Allow me to respond to an honest inquiry I received from someone who had read my comments about chapter 25 and sought clarification. I am doing my best to provide an objective review of each chapter of Curt Daniel’s book. I have never met Curt Daniel. I am attempting to avoid any advocacy in reviewing his book, in favor of reportage. My goal is to objectively report what the author comments on in each chapter. I do this because of my personal opposition, especially with regard to my colleagues, to voicing opinions and passing judgments on matters they have not personally investigated. The subject of Calvinism has been placed off-limits as a matter of discussion in most Baptist Bible colleges in the United States in the 20th and 21st centuries. This seems to me to be utterly ridiculous. I think I am correct in my understanding that for many years the teachers at Arlington Baptist college in Texas held various positions with regard to Calvinism, and were allowed to both discuss their positions and advocate their positions. I think men of God would be well-served by investigating issues in light of God's Word rather than reacting without investigating.
The chapter is divided into six subdivisions.
“One of the greatest paradoxes in all theology is the puzzle of divine sovereignty and human responsibility. Some deny or minimize one or the other, but that does not resolve the problem. We must accept both because both are taught in the Bible.”
Human responsibility. Six paragraphs. “Responsibility means accountability.” “Human responsibility implies morality and ethics.” “Calvinists hold to human responsibility as much as anyone else.” “Responsibility implies a choice between two options.” “The classic Reformed discussion on this is The Freedom of the Will by Jonathan Edwards. He argued that no man is neutral toward Christ.”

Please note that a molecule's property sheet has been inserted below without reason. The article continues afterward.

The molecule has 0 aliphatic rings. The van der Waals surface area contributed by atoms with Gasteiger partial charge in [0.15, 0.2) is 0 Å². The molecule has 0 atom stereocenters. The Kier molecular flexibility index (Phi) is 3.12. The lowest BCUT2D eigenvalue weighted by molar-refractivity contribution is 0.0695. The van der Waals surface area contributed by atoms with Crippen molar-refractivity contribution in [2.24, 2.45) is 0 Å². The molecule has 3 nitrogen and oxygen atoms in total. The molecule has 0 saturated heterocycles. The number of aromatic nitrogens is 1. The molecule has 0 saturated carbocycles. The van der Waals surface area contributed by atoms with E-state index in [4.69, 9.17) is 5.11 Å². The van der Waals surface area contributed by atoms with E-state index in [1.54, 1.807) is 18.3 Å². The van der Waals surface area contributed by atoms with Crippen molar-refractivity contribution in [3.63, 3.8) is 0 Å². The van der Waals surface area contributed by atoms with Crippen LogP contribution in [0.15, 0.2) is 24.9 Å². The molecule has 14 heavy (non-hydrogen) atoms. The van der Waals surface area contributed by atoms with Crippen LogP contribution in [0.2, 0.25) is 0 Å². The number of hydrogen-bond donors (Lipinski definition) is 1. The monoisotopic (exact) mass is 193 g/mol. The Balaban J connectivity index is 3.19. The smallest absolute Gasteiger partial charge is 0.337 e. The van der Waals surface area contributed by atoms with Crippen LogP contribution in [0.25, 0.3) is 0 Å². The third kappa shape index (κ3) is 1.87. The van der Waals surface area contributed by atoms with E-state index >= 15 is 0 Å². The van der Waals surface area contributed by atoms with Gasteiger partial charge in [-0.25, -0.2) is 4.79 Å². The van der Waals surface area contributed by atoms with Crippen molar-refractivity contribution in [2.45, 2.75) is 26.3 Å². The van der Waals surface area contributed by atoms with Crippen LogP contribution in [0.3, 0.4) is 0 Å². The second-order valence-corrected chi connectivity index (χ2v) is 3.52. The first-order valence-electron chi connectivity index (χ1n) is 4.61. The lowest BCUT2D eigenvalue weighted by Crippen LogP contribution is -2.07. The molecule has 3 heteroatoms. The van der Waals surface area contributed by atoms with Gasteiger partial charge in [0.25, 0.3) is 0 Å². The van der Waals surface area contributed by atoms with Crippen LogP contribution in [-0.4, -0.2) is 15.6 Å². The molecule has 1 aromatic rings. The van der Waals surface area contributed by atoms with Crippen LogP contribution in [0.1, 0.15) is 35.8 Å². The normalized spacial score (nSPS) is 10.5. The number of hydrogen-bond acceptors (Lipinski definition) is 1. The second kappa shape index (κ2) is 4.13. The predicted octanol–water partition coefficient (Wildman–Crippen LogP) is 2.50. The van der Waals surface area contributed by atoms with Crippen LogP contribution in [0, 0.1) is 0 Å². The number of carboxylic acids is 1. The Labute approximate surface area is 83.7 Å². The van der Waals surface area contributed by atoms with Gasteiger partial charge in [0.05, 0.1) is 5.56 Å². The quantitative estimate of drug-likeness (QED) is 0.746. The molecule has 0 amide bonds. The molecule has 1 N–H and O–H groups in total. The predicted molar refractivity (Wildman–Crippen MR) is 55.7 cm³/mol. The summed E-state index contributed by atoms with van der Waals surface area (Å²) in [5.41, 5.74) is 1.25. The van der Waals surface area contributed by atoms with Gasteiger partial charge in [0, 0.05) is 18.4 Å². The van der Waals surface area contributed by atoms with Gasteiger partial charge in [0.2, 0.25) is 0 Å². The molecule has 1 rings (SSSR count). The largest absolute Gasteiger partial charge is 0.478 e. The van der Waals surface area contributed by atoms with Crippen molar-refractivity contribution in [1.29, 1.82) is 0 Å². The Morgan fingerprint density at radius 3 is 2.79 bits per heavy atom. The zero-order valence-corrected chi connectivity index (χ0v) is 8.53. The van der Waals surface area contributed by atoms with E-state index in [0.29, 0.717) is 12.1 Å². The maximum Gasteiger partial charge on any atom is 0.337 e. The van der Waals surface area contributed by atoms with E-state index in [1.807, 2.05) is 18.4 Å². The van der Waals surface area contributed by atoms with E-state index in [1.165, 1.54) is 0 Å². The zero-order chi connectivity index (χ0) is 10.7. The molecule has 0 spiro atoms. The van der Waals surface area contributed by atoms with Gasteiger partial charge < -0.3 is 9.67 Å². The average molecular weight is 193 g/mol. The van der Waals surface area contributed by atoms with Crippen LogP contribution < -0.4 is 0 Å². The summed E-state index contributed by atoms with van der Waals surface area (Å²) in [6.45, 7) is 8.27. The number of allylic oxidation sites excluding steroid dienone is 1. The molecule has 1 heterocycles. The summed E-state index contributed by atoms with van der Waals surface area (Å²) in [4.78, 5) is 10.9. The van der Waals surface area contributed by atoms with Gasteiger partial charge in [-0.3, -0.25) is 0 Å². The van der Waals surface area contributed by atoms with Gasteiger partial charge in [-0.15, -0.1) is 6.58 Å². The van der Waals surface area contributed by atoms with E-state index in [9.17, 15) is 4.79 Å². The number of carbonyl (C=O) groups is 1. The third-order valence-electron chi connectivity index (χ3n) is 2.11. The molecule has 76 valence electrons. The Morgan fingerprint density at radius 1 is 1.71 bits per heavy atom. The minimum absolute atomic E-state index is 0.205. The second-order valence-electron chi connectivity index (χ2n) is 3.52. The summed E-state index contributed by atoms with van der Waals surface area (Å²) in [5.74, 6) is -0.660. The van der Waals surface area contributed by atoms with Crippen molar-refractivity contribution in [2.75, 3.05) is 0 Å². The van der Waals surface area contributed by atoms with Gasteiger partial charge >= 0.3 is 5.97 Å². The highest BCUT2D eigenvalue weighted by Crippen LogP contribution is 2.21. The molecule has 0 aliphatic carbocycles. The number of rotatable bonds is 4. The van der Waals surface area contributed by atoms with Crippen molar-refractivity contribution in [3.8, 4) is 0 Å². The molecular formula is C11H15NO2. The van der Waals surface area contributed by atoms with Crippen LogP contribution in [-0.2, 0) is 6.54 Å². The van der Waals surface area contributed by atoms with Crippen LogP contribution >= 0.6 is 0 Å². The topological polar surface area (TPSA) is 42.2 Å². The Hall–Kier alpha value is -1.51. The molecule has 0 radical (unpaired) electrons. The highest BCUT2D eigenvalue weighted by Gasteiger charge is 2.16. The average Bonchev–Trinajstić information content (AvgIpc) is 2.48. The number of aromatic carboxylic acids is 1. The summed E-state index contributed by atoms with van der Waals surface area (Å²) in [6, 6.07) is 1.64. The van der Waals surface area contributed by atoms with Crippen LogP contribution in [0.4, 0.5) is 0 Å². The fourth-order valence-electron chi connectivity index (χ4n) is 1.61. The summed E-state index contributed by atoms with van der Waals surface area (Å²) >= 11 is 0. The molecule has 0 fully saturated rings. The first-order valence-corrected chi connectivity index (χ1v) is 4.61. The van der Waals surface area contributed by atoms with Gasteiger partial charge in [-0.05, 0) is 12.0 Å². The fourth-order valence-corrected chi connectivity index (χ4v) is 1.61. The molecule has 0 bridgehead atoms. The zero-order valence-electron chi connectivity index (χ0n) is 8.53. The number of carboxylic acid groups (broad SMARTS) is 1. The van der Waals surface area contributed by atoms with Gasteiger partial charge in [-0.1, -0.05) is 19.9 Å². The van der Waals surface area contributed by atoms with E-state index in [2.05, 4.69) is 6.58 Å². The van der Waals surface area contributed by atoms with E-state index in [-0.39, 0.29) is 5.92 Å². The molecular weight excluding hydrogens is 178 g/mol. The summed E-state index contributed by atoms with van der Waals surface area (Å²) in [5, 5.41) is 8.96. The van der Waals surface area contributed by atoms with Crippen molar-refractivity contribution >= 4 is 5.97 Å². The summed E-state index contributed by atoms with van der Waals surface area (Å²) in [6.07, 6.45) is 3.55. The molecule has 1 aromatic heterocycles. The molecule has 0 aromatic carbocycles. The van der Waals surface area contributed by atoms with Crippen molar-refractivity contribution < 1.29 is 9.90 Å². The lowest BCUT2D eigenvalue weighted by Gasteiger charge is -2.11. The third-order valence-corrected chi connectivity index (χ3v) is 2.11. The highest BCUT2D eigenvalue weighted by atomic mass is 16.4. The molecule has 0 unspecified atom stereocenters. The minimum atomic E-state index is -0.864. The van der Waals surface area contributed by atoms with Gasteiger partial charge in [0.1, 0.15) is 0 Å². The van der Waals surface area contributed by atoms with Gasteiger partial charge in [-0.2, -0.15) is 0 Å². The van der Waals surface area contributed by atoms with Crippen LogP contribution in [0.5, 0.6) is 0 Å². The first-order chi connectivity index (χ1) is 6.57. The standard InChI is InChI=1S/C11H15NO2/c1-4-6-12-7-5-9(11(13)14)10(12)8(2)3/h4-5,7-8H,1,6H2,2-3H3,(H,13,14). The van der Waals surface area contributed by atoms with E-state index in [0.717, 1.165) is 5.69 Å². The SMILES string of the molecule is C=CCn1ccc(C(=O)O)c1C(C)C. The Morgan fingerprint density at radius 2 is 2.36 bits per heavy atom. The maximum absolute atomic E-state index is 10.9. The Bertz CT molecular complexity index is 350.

God Intervenes in the Human Will. Three paragraphs. “God is legally entitled and able to intervene in the will of morally responsible humans.” “The will of man is not off-limits to God. God can go anywhere He pleases.”
God Intervenes for Good Motives. Three paragraphs.
God Works through Sinful Hearts. Three paragraphs.
The Grand Paradox. Five paragraphs. “Divine sovereignty and human responsibility are both true, but we cannot fully grasp how. They are two sides of the same coin.” Spurgeon once said, “I have often been asked by persons to reconcile the two truths. My only reply is – they need no reconciliation, for they never fell out. Why should I try to reconcile two friends? Prove to me the truths do not agree. […] The two facts are parallel lines; I cannot make them unite, but you cannot make them cross either.” “Man is responsible because God is sovereign, not the other way around. The sovereign God created man to be accountable despite his sin and God’s sovereignty. We must not deny or overemphasize either truth nor attempt a hybrid of the two.” “Upsetting the grand paradox has bad practical implications. Hyper-Calvinists tend to overemphasize divine sovereignty and we can human responsibility. Arminianism errs on the other side by so stressing human responsibility that it minimizes divine sovereignty.”
Conclusion. “Both truths must be believed and kept in balance. Preachers must preach both as part of the whole counsel of God (Acts 20:27). When we cannot understand the paradox, let us bow and worship God who does.”